Things I've Tagged ‘Frustration’

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#Economics, #Frustration, #Security

The Opportunity Cost of Security

Choosing a password has become more and more of a burden than is realistically necessary in my view. In a lot of cases, I’m stuck with a set of rules that make the password virtually impossible to remember, e.g. 7Yule#gF. Though that example is extreme, it’s just insane to expect users to remember this sequence.

My bank is particularly egregious–at least one of them anyway–in that they require your account name be typed in and submitted, then bring you to a page with a security image and an inaccessible password form that is produced using javascript. The password must contain one uppercase letter, a number, and some other set of letters that bring the total number of characters within a certain range.

The most ridiculous part of the process, though, is if your cache has been cleared, you are required to answer the security questions they have you set up on all of these sites. The questions are never the same, and it is difficult to remember exactly how you’ve spelled the answers.

No, this isn’t something I think about on a consistent basis; in spite of my annoyance, what got me writing on the subject had to do with a report from Microsoft Research that I became interested in reading more than anything else. It pointed something out that is becoming increasingly obvious.

In effect, the benefit gained from following such stringent security standards might be more costly than the actual damage incurred from a security breach.1

The advice offers to shield them from the direct costs of attacks, but burdens them with far greater indirect costs in the form of effort. Looking at various examples of security advice we find that the advice is complex and growing, but the benefit is largely speculative or moot.1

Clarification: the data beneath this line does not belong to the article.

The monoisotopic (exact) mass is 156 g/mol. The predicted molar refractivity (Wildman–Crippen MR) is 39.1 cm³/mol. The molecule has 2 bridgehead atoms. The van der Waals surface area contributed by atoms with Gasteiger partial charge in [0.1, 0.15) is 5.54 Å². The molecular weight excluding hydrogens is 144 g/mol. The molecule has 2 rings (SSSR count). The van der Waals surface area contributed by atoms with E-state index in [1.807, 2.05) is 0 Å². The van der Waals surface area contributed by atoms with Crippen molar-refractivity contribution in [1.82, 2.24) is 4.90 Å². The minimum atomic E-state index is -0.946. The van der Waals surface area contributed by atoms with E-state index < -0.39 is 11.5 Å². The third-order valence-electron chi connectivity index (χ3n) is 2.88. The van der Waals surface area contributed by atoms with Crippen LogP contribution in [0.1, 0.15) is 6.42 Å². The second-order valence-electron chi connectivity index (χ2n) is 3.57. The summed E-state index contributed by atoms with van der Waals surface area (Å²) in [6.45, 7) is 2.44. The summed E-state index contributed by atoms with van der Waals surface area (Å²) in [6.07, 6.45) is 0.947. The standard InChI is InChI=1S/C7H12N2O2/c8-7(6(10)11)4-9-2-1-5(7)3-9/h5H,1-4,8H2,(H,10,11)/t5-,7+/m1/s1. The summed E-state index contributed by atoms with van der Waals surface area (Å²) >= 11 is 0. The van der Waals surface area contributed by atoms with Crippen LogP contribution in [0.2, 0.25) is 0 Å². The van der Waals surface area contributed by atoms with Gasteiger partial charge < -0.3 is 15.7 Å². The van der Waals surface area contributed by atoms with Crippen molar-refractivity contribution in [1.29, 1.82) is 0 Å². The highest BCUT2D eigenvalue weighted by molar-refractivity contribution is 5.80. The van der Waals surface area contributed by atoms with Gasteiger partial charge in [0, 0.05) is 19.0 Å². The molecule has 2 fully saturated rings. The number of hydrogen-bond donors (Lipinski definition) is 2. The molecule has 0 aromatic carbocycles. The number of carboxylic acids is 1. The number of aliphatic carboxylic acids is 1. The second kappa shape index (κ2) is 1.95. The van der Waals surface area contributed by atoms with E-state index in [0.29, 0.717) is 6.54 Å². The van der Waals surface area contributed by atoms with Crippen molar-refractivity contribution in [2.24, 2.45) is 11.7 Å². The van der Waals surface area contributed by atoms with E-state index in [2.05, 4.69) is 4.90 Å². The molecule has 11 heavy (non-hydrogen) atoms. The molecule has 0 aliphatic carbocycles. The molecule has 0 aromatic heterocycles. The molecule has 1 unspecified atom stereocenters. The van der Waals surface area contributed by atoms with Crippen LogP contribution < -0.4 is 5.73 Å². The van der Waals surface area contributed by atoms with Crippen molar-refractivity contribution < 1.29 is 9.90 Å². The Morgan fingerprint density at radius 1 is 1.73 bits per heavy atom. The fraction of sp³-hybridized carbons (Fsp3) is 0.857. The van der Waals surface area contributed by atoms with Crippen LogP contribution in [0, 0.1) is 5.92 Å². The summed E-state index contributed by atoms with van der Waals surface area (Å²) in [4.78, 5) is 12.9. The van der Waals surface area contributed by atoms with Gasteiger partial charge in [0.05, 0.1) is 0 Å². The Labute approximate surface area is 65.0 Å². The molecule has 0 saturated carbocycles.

In particular, the notion that the benefit is “largely speculative” certainly makes the user less likely to follow the advice and makes me even more annoyed; there really isn’t enough data to backup any of the claims of security experts.

But is this where it should end for users? In determining potential damage, shouldn’t simple security advice be followed?

Of course it can be difficult to trace or predict the portion of a reduction in losses that springs from a particular piece of security advice. However if the increase in externalities is greater than the total direct losses, then a piece of advice certainly represents a poor cost benefit tradeoff for the user population. For example, a piece of security advice that requires an hour per year for the average user to follow should reduce direct costs to the users by at least $180e6 x 2 x 7.25 = $2.6 bn (again using twice the minimum hourly wage of $7.25 and an online population of 180 million) to be worthwhile. We will find that this is almost never the case with the attacks that we examine. Instead we find the direct costs are small, or unquantifiable, or borne by the banks rather than users, or are theoretical, protecting users against potential rather than actual losses.1

Security advice is meant to protect users and networks from malicious use, but the benefit to most users is minimal. And considering the large number of places we’re likely to use passwords, complex rules governing their content, and advice suggesting you not write it down, it makes the burden hard to justify.